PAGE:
A COMPUTER expert from York has admitted hacking into the Facebook website, in one of the biggest such crimes ever to come before a British court.

Glenn Mangham, 26, from Cornlands Road in Acomb, pleaded guilty at Southwark Crown Court yesterday to hacking into the social networking site between April and May this year.

The court heard Mangham’s actions sparked a major security alert in the United States, where the authorities feared it was industrial espionage.

Mangham, a software development student, had previously shown web giant Yahoo! how it could improve security and wanted to do the same for Facebook, the court heard.

Sandip Patel, prosecuting, said his actions caused no economic loss but concerned American authorities including the FBI.

Mr Patel said Mangham's actions were the "most effective and egregious example of hacking into social media that has come before a British court".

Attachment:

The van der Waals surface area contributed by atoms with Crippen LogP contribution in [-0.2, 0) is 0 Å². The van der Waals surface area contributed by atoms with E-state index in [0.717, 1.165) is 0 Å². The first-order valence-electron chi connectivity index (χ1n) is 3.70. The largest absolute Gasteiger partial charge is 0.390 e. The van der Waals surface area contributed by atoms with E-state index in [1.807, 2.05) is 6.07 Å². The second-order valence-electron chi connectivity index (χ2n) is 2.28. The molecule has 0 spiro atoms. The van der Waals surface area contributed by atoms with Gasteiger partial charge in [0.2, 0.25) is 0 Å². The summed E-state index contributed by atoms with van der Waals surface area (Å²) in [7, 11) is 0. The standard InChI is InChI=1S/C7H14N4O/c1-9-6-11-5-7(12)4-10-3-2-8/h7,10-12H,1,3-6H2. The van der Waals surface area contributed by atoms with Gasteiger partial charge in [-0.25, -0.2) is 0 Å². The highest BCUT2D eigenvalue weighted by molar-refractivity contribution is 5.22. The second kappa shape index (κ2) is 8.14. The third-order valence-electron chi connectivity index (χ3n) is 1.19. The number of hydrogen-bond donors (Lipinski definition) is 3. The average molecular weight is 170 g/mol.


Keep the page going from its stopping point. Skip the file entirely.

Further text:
Mangham downloaded his own computer programmes on to Facebook's servers and saved "highly sensitive intellectual property" on to an external drive so he could work on it off-line, a move which Mr Patel said required “considerable expertise".

Facebook discovered the infiltration during a check, but the defendant deleted his electronic footprint to cover his tracks, the barrister said.

For the defence, Tom Ventham said Mangham was highly intelligent and of good character.

He said Mangham was an ethical hacker who had a "high moral stance" and said Yahoo! had "rewarded" him for pointing out its vulnerabilities previously.

"That was his plan here but the activity was found by accident," said Mr Ventham.

He added that when he was arrested he made a "copious" admission and gave the investigating officer a "Cambridge tutorial into computer science".

A Facebook spokesman said in a statement issued after the hearing: "At Facebook nothing is more important to us than the security and integrity of our site, and we take any attempt to compromise our security network incredibly seriously.

"We work closely with law enforcement agencies and the police to ensure that offenders are brought to justice.

"This attack did not involve an attempt to compromise or access user data."

Mangham will be sentenced in February.